Eggs go quite well with entrepreneurship.
Chabad of Northbook’s Jewish Business Group discovered that healthy mix via its monthly breakfast meetings. The group invites members to congregate, eat and share their successes and failures in the business world. Open to men and women, regardless of religious affiliation, the popular gatherings have a loyal following of about 80 participants, with as many as 90 percent of the attendees returning each month.
Sensing an opportunity to capitalize on interest and reach a wider audience, the group’s leader, Rabbi Shua Greenspan, organized a free, mega-networking event last month at Fields Auto Group in Northfield, where the company’s president, Dan Fields, shared his tips on successful business habits.
The get-together near stables of cars exceeded all expectations, pulling in a record 180 attendees and raising more than $16,000 for two of Chabad of Northbrook’s causes: the Teen Leadership Initiative and Smile on Seniors.
“I thought we might get 100 to 130 people maximum, but not 180,” said Rabbi Greenspan. “Having Dan Fields as a speaker was a big draw.”
Greenspan also believes that good old-fashioned networking played a key role in the event’s success, driving home the importance of human connection.
“We had an amazing planning committee,” Greenspan said. “People were talking about it with their friends and colleagues. It became a gathering of who’s who in Northbrook, with key people there, 60 percent of whom I had never met before.”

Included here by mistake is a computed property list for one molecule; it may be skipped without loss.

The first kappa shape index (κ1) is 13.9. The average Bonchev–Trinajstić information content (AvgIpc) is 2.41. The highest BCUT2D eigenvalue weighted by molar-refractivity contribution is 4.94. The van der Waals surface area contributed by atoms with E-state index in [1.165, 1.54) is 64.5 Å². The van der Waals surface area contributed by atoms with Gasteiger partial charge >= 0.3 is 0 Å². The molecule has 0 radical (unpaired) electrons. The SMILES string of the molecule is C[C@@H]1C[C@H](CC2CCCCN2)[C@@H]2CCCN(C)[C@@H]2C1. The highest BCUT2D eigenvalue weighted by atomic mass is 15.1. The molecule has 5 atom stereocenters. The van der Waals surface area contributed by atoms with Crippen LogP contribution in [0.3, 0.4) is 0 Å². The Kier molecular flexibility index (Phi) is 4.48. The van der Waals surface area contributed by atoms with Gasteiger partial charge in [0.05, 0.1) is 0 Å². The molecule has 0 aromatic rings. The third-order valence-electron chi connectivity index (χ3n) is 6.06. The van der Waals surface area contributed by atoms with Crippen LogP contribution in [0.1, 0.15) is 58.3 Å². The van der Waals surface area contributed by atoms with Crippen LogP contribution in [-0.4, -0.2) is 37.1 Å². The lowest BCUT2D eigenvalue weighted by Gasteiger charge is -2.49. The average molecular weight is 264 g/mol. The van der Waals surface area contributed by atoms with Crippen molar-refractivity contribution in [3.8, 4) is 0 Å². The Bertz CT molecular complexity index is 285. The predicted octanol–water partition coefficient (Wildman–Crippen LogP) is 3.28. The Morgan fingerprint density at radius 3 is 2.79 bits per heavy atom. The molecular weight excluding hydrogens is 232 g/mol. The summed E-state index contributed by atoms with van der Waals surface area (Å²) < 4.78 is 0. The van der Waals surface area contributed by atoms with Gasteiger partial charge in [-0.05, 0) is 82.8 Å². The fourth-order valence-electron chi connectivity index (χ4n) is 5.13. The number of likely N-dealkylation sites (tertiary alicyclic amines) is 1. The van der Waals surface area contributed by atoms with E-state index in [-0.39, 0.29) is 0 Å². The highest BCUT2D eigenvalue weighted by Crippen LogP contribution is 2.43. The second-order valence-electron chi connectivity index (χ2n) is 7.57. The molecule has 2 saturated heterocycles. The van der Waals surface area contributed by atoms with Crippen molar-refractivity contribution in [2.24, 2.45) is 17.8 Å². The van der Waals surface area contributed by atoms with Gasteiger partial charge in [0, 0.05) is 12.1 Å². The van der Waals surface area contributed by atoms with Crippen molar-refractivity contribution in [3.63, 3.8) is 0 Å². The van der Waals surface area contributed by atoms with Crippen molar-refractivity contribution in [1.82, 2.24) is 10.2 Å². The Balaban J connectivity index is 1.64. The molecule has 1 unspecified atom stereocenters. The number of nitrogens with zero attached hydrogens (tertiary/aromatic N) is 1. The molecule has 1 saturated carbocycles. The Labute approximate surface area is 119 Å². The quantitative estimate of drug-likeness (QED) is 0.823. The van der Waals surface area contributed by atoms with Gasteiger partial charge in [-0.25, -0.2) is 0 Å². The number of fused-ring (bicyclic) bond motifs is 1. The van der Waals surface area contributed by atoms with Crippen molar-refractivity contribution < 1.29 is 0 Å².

Through corporate sponsors, donations, a live auction and raffle, the event raised money for Teen Leadership Initiative, an organization that engages teens in charitable and humanitarian projects, as well as Smile on Seniors, a program whereby rabbis from Chabad and volunteers from the community distribute gift packages and provide activities and music for residents in senior homes.
“The opportunity to network with like-minded entrepreneurs and businesspeople while supporting meaningful causes drew a large crowd,” said Rabbi Meir Moscowitz, senior rabbi at Chabad of Northbrook. “This fits with Chabad’s philosophy of providing opportunities to add meaning and spirit in education, community and work.”
Chabad-Lubavitch—a major movement within mainstream Jewish tradition—is focused on outreach, with a mission to care for the spiritual and material needs of all Jews, wherever they reside. Chabad of Northbrook hosts classes, lectures, workshops, religious services, Shabbat meals and special occasions throughout the year.
Rabbi Greenspan plans to relaunch Chabad’s Jewish Business Group monthly breakfast meetings at the end of the summer, and he hopes to build on the success of its Fields Auto Group mega-networking event with more programs in the future.
“We had lots of positive feedback from attendees,” Rabbi Greenspan said. “But the phrase I heard the most during the course of the evening was, ‘When’s your next one?’”
For more information visit chabadnorthbrook.org/squad.